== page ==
# Chemistry HELP

<p>I have a few questions from my homework that I don't understand. If anyone can help, it would be greatly apppreciated.</p>

<p>1) The heat lost or gained by a system is related to its temperature change by a property called its heat capacity. The molar heat capacity of metals at or above room temperature equals 24.92 J/K.mol. The temperature of a block of copper (MM 63.55) was raised by 10.3 degrees when 28.0 J of heat were added to it. What is the mass of the copper block? Enter your answer with three significant figures. </p>

<p>2) In this experiment, a hot metal block is added to 100 mL of cold water in a calorimeter. The heat lost by the metal block (originally at 100 degrees C) equals the heat gained by the cold water. If the mass of the metal block is 9.40 grams, the temperature of the cold water extrapolated forward to the time of mixing is 13.8 degrees C, and the temperature of the metal block and water mixture extrapolated back to the time of mixing is 34.4 degrees C, what is the specific heat of the metal? Enter your answer with three significant figures in units of J/K.g. </p>

<p>3) In this experiment you use the Law of Dulong and Petit to determine the mean molar mass of an unknown alloy. If careful measurements are made, it is possible to determine the composition of the alloy from the mean molar mass. For example, bronze is an alloy of tin (MM 118.7) and copper (MM 63.55). If a 90.0 gram block of a bronze alloy has a heat capacity of 26.8 J/K, calculate the mole fraction of copper in the alloy. The Dulong-Petit constant = 24.94 J/K.mol. Enter your answer as a number with three significant figures. </p>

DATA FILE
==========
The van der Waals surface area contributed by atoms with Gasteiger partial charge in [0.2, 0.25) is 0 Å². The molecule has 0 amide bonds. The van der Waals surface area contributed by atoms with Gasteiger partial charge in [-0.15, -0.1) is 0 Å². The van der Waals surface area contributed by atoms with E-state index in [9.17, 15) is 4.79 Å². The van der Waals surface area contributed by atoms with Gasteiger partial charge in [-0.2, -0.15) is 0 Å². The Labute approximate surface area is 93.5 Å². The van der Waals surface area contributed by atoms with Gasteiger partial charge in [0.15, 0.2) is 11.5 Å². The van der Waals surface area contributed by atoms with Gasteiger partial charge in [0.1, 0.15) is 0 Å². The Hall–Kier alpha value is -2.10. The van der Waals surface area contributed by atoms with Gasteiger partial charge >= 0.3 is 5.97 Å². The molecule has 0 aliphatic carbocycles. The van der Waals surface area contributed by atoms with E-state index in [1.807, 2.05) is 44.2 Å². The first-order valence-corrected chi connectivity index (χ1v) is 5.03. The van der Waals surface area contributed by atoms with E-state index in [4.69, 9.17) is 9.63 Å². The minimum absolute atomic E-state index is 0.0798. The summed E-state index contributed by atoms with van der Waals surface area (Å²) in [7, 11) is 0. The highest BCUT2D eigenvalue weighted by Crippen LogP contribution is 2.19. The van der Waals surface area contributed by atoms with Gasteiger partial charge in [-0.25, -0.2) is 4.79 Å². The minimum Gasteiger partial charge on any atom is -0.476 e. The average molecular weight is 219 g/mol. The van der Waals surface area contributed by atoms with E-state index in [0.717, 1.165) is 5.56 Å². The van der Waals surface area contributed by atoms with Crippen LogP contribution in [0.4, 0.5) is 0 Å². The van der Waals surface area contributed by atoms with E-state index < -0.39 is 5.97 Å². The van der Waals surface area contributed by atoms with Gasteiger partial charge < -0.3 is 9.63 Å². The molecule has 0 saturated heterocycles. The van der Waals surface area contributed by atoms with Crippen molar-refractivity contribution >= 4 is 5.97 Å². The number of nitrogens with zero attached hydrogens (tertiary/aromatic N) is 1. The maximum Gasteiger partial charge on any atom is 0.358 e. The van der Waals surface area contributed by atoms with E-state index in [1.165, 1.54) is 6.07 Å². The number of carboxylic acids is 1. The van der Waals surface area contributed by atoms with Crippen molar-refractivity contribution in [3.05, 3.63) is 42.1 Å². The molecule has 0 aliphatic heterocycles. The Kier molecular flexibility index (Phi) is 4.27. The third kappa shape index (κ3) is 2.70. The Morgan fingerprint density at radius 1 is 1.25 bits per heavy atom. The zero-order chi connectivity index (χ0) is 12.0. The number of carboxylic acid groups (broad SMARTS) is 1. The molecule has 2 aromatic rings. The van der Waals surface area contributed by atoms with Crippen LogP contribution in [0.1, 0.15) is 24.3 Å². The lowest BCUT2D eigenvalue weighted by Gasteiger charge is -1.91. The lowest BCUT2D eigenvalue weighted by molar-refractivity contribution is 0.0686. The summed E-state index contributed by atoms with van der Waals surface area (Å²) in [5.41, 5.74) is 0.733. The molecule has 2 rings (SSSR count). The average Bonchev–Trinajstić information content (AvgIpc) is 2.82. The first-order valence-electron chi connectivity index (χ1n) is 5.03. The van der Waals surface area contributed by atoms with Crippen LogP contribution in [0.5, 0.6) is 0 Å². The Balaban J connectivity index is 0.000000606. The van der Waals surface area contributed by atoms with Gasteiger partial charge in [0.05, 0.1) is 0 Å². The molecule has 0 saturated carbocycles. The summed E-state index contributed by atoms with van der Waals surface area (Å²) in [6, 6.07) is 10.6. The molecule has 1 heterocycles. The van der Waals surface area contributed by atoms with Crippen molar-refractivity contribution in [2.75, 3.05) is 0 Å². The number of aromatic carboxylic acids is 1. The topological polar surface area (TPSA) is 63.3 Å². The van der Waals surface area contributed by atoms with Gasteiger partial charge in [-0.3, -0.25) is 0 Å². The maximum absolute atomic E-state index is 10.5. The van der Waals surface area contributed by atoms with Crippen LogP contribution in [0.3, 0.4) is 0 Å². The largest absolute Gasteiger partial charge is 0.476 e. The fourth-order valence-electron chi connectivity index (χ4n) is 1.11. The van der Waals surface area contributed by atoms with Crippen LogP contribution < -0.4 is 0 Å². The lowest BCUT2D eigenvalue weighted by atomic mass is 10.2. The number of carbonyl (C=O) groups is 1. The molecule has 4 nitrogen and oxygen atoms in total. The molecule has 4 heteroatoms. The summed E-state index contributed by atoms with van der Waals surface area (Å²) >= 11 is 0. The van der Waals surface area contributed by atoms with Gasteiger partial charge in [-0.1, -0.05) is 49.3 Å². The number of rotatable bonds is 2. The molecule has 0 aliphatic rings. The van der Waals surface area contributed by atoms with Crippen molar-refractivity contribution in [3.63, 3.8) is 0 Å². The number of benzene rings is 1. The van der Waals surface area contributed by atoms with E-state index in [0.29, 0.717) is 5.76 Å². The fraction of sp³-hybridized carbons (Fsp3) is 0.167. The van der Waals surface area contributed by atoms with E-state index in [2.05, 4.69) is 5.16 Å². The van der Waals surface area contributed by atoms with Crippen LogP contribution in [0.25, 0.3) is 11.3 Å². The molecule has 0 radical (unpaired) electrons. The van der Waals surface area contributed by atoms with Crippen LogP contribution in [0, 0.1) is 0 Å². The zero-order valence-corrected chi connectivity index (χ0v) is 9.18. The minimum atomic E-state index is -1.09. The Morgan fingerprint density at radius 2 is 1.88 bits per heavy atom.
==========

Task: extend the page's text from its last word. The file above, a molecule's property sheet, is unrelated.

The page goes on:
<p>help, please :). I have no idea as to where to begin :-/</p>

<h1>1: Use dimensional analysis. You want the mass, so start with grams in the numerator and try to eliminate all the other units.</h1>

<p>? g = 63.55 g/mol * K-mol/24.92 J * 1/10.3 K * 28.0 J = 6.93 g</p>

<h1>2: Use dimensional analysis again. This time, though, there are two steps to the problem. First find the amount of heat gained by the water, and then use that to find the specific heat of the metal.</h1>

<p>Gotta go to class now. Gluck with the last problem.</p>

<p>I have to say, unless you'r ein college (in which case you wouldn't be posting on the high school life thing), you're not going to use those Laws of Dulong and Petit for the rest of high school. I took honors chem, and then AP chem and never heard of either. And I got a 5 on the AP. And knew what all teh equations on the equation sheet meant (maybe I just didnt' know tehir names?)</p>

<p>I've never seen it either, and I'm taking college chem. It looks like a lab-specific question, though, so I guess the OP has to know it just for that.</p>